|Publication number||US4982988 A|
|Application number||US 07/259,917|
|Publication date||Jan 8, 1991|
|Filing date||Oct 19, 1988|
|Priority date||Oct 19, 1988|
|Publication number||07259917, 259917, US 4982988 A, US 4982988A, US-A-4982988, US4982988 A, US4982988A|
|Inventors||Patrick M. Murphy|
|Original Assignee||Mif-Sud Industries, Inc.|
|Export Citation||BiBTeX, EndNote, RefMan|
|Patent Citations (4), Referenced by (6), Classifications (15), Legal Events (5)|
|External Links: USPTO, USPTO Assignment, Espacenet|
1. Field Of The Invention
This invention relates to a side panel clamp mechanism adapted to grip an edge area of a metal plate or other workpiece so that the plate can be moved from place to place or manipulated into or out of a machining mechanism, such as a stamping press. The improved gripper mechanism can be carried on a robotic arm or other transfer device designed to move the gripper mechanism bodily from place to place.
2. Description Of The Prior Art
Various other types of plate gripper mechanisms are known. U.S. Pat. No. 4,448,056 to Baba shows a plate gripper mechanism wherein a fluid cylinder 130 is connected to a cam mechanism 116 for operating a movable jaw 104 between an unclamped position and a clamped position engaged with a workpiece W. The mechanism has a relatively long dimension along the axis of the cylinder 130. It is, therefore, difficult for this mechanism to move into or out of small clearance spaces.
U.S. Pat. No. 3,497,255 to Sindelar shows a gripper mechanism for gripping a workpiece W. The mechanism includes a fluid cylinder 14 having a slidable member 17 linked to a jaw 28 for gripment of the workpiece W. This mechanism is somewhat similar to the mechanism in U.S. Pat. No. 4,448,056 in that overall length of the mechanism is relatively great in a direction parallel to the axis of the fluid cylinder.
U.S. Pat. No. 4,752,094 to Tabeau shows a robotic gripping device wherein a piston 19 moves within a fluid cylinder to rotate a shaft 23 via a toothed rack 20. A work gripment jaw 42 is carried on the shaft. The mechanism shown in this patent utilizes a specially designed fluid cylinder actuator, which would be fairly expensive if produced in small volume quantities.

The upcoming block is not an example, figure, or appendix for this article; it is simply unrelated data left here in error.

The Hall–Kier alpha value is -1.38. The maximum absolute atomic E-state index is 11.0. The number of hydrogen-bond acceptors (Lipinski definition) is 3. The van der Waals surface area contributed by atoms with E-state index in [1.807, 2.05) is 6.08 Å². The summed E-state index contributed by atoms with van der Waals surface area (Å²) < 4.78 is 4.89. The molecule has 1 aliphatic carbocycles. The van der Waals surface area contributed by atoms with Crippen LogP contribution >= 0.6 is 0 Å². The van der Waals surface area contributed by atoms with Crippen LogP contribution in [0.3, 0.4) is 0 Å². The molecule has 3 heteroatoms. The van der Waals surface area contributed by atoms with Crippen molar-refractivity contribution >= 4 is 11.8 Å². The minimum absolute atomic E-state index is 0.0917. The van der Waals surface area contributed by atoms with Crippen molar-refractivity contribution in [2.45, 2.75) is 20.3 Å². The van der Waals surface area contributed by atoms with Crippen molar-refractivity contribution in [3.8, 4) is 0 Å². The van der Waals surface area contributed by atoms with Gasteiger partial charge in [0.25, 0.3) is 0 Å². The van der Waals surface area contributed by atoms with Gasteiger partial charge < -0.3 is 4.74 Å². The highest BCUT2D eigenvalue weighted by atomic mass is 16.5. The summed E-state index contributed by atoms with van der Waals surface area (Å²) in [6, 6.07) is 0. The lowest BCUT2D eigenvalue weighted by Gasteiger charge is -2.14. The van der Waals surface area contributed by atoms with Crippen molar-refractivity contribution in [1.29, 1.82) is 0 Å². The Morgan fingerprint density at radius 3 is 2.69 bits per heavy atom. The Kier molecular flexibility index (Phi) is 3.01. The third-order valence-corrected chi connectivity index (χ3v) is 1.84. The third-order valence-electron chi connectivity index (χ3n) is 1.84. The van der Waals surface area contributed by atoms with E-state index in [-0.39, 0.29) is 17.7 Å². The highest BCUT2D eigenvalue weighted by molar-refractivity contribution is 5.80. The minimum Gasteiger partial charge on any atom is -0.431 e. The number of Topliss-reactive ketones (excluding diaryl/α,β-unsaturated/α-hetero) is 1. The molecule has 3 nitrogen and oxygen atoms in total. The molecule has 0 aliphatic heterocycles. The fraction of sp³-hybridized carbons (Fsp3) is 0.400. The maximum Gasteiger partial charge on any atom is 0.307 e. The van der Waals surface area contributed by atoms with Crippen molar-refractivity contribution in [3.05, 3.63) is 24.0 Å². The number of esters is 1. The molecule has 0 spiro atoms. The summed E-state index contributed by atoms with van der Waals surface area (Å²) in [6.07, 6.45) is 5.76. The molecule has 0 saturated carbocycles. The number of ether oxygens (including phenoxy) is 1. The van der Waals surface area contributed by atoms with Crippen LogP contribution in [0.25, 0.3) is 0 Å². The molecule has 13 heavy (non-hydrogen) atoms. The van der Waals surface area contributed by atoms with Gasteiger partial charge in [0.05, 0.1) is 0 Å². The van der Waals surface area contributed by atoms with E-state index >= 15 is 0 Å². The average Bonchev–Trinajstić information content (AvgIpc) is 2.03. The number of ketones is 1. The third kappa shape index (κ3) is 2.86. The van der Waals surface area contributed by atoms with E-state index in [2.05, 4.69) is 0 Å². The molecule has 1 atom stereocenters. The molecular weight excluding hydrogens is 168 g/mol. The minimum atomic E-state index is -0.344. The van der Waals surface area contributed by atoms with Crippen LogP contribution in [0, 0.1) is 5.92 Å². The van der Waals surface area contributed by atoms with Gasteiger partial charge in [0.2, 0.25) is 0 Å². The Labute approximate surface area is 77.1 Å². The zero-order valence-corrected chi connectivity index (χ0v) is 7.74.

The Danly Machine Corporation of Chicago, Ill. manufactures a plate gripper mechanism wherein an air cylinder is connected to the shaft of a swingable jaw member via a pin-slot connection. The piston rod of the air cylinder is connected to a linear guide having two spiral slots in its inner surface. A rotary shaft is disposed within the linear guide so that a transverse pin extends from the shaft into two spiral slots. As the piston moves in the air cylinder the spiral slots exert cam actions on the end areas of the transverse pin to rotate the shaft around its axis, thereby producing a swinging motion of the associated jaw. The mechanism has a relatively long length in the direction of the rotary shaft. Also, the mechanism utilizes special castings which would be relatively expensive when produced in small volume quantities. This type of gripper mechanism provides limited output and is subject to degradation of the output force due to eventual wear of the spiral slots in the shaft.
The invention relates to a side panel gripper mechanism wherein a jaw or lifter arm is attached to a rotary shaft that is directly connected to a rotary fluid motor. The mechanism is designed to have a relatively small overall dimension along the shaft axis. Also, the mechanism is designed to utilize a commercial off the shelf fluid motor having a relatively small overall size and high torque output, whereby the associated lifter arm is able to exert a relatively strong clamping force on the metal plate or other workpiece being gripped by the gripper mechanism.
One object of the invention is to provide a side panel gripper mechanism having a relatively small overall size.
Another object of the invention is to provide a gripper mechanism that is relatively light in weight, such that the mechanism can be carried on the free end of a long length robotic arm structure without overloading the arm structure or requiring the arm structure to have a thick beefed-up cross-section in order to carry the weight of the gripper mechanism.
A further object of the invention is to provide a plate gripper mechanism that can be formed or manufactured without using specially stamped components, castings or forgings that might require special tooling or long lead times for part procurement.
The invention contemplates a gripper mechanism that is formed out of commercially available parts, such as bar stock, plates or tube stock.
A further general object of the invention is to provide a gripper mechanism that can be manufactured in small volume quantities using conventional machining practices. It is a further object of the invention to avoid the use of high cost tooling or special manufacturing equipment that would excessively add to the manufacturing cost of small volume quantities.
These and many other objects and features of the invention will become more apparent upon a reading of the following detailed description in conjunction with the drawings appended hereto.
FIG. 1 is a sectional view taken along line 1--1 in FIG. 2, and illustrating one form that the invention can take;
FIG. 2 is a sectional view taken along line 2--2 in FIG. 1;
FIG. 3 is a sectional view taken along line 3--3 in FIG. 1; and
FIG. 4 is a schematic illustration showing how the improved gripper mechanism can be connected to a transfer device to transport a metal sheet from one place to another.